College Students’ Reasons for Nonuse of Alcohol and Cannabis
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In this study, researchers examined reasons for alcohol nonuse among college students after they planned to use alcohol or cannabis. Participants were 341 college students from three universities who completed 54 days of data collection, 50 percent of which were alcohol nonuse days. Each morning, participants indicated whether they planned to use that day; nonuse reasons were assessed the next morning, if applicable. On a given nonuse day (at the within-person level), “work” and “school” were reasons associated with having no plan to use alcohol and “to feel in control” was linked to having no plan to use cannabis. “Did not want to get high” was related to forgoing plans (e.g., did not use when originally planned) for alcohol use at the within-person level. At the between-person level, “no desire” was associated with no plans for alcohol or cannabis use and “did not want to get high” was related to no plans for cannabis use. “School” and “could not get” were related to forgoing plans for alcohol and cannabis use, respectively, at the between-person level. The researchers proposed that reasons for nonuse could inform intervention and prevention strategies (e.g., those involving social norms or just-in-time adaptive efforts) for alcohol and cannabis use on college campuses.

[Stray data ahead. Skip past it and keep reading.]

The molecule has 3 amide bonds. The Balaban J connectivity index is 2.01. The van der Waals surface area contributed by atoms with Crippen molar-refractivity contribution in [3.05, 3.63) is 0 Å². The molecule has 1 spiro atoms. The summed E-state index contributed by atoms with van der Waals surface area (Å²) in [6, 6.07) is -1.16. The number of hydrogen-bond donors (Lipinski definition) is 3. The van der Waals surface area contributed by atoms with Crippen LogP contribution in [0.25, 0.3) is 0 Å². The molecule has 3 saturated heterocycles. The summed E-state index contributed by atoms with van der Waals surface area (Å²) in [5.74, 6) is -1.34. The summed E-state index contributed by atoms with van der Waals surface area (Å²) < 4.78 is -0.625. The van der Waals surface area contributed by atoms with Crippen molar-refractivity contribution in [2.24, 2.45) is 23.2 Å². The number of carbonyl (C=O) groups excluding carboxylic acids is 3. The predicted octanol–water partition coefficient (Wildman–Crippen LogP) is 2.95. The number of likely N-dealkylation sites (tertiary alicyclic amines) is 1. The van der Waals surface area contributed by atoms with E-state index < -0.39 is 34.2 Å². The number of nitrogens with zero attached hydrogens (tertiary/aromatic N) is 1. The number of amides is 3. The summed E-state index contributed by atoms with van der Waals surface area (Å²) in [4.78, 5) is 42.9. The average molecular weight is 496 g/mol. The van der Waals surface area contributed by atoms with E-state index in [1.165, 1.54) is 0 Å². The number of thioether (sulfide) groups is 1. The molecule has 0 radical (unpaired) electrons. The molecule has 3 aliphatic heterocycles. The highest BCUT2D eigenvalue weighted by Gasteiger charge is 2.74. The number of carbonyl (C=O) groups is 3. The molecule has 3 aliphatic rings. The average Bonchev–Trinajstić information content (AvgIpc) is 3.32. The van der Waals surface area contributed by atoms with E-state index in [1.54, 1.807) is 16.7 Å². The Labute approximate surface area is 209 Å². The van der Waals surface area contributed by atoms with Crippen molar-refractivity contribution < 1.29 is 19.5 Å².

This paper, “Forgoing plans for alcohol and cannabis use in daily life: Examining reasons for nonuse when use was planned in a predominantly white college student sample,” was funded by the National Institute on Alcohol Abuse and Alcoholism and the National Institute on Drug Abuse and published in the journal Alcoholism, clinical and experimental research.